1. When does it become unethical to market to children?
In my opinion, it is unethical to market to children under the age of 14 years. In a study published in the journal of Pediatrics, a health researcher by the name of Jerry Grenard at Claremont Graduate University followed 4,000 students in seventh through 10th grades, assessing their exposure to alcohol advertising on television and asking about their alcohol use. Grenard noted that not only did the advertising increase the odds of underage drinking among adolescents but it also increased drinking alcohol, getting drunk, missing school, and getting into fights. In addition, a recent study of preschoolers revealed just how easily persuaded preschoolers are to food advertisements. Sixty-three children were given two identical batches of McDonald’s French fries, one in an actual McDonald’s container and the other in a container without the brand name on it. The results were that seventy percent of the children in the study said they preferred the taste of the French fries in the McDonald’s container. One last note, researchers have found that most food advertising during children’s television programs is for junk food such as sweet/salty snacks, soft drinks, candy, and presweetened cereals. The fast food industry uses different gimmicks to lure children to its restaurants such as the free toys in the kid meals, and even the family friendly playground area located inside and outside in many fast food restaurants. According to the Board of Pediatrics, children as old as 7 or 8 are unable to understand the nature of advertising. Developmentally, they cannot identify the underlying persuasive intent. Lastly, the really unfortunate thing is that a lot of parents are unaware of the advertisements the children are exposed to. Parents are busy cooking dinner, checking homework, and the children are in front of the television watching children shows which the parents think are safe but the children are being persuaded by all of the advertisements. On the PBS kids.org website parents can download and print the Don’t Buy It Guide for Parents and Caregivers this is a user friendly guide/questionnaire for parents concerning the media as related to their children and family. 2. Two examples of products using TV or movie characters that have really done well regarding sales are Toy Story and Pixar Cars.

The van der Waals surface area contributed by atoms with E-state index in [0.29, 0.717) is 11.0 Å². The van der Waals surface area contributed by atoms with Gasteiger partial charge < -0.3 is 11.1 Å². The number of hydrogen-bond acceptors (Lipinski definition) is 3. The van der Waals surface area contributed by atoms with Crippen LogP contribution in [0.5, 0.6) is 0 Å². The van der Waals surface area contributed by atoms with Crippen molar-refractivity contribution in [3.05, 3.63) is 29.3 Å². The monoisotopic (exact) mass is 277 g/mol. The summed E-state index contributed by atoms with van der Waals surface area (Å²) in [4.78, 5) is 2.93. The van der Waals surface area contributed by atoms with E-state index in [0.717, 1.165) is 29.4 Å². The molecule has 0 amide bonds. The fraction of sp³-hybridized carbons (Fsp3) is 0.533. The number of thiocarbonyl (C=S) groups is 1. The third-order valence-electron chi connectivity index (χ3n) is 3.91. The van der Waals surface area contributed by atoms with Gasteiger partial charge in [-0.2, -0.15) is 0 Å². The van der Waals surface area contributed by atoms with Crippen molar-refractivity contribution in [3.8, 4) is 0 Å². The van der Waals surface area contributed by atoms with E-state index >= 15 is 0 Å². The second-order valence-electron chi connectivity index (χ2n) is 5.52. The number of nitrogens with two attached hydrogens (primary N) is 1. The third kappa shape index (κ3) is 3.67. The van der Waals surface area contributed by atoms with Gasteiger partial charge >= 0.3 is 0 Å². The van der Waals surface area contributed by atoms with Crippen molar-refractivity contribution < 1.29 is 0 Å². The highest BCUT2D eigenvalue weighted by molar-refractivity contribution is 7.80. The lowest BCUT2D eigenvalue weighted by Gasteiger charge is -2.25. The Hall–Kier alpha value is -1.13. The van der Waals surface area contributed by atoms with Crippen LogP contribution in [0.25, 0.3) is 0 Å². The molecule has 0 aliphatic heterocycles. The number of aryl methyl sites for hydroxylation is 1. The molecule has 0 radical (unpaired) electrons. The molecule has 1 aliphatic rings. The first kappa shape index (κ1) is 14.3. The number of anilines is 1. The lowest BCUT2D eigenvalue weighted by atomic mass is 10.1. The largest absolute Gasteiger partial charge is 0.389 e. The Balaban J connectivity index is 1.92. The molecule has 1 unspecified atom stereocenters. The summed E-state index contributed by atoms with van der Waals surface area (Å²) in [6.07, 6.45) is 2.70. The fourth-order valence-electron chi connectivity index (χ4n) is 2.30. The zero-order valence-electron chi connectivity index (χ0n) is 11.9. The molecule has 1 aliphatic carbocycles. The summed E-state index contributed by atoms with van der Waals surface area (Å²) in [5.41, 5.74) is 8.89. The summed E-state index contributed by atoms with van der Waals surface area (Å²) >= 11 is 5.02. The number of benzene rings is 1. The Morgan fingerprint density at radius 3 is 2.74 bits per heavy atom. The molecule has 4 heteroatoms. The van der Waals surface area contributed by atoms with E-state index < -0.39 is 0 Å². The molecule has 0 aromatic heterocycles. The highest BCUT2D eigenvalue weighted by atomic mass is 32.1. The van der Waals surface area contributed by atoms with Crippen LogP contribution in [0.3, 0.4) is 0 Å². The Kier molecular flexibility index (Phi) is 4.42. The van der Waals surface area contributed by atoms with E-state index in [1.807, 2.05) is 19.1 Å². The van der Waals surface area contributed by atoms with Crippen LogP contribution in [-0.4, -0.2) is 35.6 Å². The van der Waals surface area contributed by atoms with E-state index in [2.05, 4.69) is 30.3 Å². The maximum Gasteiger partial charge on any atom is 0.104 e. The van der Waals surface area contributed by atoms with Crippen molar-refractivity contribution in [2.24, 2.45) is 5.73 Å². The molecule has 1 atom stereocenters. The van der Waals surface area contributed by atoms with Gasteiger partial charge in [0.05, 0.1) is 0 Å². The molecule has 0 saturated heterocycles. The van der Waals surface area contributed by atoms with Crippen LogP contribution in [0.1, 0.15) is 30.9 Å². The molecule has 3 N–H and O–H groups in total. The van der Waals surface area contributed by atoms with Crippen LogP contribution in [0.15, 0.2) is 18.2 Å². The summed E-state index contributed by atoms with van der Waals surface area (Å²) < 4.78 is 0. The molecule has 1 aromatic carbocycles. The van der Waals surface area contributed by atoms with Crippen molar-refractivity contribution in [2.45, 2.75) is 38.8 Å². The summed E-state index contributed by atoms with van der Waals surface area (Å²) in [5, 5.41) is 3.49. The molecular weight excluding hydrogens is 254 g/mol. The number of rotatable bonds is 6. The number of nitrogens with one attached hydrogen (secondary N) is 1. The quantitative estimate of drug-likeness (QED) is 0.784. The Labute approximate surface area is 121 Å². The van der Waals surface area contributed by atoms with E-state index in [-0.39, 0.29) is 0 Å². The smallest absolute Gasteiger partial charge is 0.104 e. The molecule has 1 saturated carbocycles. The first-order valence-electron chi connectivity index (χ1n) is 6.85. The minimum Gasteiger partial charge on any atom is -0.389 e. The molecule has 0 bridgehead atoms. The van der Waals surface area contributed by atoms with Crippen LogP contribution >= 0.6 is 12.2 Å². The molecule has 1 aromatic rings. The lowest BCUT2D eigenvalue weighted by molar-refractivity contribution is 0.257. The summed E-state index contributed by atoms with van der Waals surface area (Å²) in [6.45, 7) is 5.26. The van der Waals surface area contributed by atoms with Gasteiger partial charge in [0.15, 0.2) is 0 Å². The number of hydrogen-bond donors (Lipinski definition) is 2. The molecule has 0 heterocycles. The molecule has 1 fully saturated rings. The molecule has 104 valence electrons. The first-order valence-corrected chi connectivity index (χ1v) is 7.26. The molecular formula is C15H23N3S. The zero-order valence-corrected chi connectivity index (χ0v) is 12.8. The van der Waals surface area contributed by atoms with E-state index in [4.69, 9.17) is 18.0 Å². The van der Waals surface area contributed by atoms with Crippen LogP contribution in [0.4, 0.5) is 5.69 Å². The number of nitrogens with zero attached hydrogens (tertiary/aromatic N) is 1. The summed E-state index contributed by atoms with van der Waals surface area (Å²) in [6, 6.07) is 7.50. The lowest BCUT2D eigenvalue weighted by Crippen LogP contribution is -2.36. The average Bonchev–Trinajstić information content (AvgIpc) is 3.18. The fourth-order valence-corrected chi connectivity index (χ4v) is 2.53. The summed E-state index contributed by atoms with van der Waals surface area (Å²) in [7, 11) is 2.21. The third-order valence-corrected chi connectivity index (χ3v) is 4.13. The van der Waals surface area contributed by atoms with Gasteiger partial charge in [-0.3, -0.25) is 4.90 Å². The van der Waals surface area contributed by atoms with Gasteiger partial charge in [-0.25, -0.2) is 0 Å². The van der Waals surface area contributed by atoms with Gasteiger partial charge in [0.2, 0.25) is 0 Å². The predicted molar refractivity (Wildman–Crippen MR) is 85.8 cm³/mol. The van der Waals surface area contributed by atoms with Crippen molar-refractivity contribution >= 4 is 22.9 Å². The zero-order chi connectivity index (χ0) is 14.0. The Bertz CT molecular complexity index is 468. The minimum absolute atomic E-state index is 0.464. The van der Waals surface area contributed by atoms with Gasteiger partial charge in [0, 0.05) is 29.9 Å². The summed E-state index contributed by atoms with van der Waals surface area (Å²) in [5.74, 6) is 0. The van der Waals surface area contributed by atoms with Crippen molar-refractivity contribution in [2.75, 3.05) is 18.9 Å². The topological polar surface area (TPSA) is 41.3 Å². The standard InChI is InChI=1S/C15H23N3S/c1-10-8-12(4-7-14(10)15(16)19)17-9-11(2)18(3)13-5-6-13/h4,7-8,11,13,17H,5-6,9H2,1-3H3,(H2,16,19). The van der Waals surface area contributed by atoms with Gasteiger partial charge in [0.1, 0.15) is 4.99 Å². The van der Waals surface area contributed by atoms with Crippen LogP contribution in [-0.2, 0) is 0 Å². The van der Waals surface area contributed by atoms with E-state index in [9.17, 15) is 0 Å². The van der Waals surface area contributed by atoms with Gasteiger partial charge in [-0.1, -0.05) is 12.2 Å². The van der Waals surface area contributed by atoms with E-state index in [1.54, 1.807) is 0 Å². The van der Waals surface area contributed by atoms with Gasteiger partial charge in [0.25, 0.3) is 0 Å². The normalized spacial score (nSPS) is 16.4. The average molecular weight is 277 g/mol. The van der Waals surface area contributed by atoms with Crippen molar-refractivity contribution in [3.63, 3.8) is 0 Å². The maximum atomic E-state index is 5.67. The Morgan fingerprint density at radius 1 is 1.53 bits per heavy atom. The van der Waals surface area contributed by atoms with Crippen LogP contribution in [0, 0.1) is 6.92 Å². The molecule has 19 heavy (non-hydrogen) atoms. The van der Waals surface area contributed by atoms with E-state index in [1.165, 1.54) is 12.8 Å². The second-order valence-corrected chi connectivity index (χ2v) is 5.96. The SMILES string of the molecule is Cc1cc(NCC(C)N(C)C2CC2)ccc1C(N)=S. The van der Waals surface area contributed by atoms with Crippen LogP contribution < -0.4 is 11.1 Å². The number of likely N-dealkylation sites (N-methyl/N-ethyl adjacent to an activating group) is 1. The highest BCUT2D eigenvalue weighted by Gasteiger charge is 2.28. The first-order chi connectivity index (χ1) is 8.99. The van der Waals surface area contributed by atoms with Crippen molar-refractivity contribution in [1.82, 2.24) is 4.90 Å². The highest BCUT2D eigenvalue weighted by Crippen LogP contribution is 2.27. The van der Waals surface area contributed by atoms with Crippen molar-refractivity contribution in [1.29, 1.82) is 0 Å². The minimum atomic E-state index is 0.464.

Toy Story was introduced in 1995. It was a comedy adventure film produced by Pixar Animation Studios, directed by John Lasseter, and released by Walt Disney Pictures. Toy Story was the first feature-length computer-animated film and the first film produced by Pixar. Toy Story follows toys who pretend to be lifeless whenever humans are present, and focuses on the relationship between Woody, a pull-string cowboy doll (Tom Hanks), and Buzz Light-year, an astronaut action figure (Tim Allen). The film was written by John Lasseter, Andrew Stanton, Joel Cohen, Alec Sokolow, and Joss Whedon, and featured music by Randy Newman. Its executive producers were Steve Jobs and Edwin Catmull. Toy Story was the top-grossing film on its open weekend earning over $361 million worldwide and it is said to be one of the best animated films ever made. In fact, Toy Story was the highest-grossing domestic film in 1995, beating Batman Forever and Apollo 13 (also starring Tom Hanks). At the time of its release, it was the third highest-grossing animated film after The Lion King (1994) and Aladdin (1992). The film had gross receipts of $191,796,233 in the U.S. and Canada and $170,162,503 in international markets for a total of $361,958,736 worldwide. In addition to, the millions made by families going to see the movie, Toy Story-inspired material made up of a large array of products from toys, video games, theme park attractions, spin-offs, merchandise, and two sequels Toy Story 2 (1999) and Toy Story 3 (2010) (both of which received massive commercial success and critical acclaim) have also...
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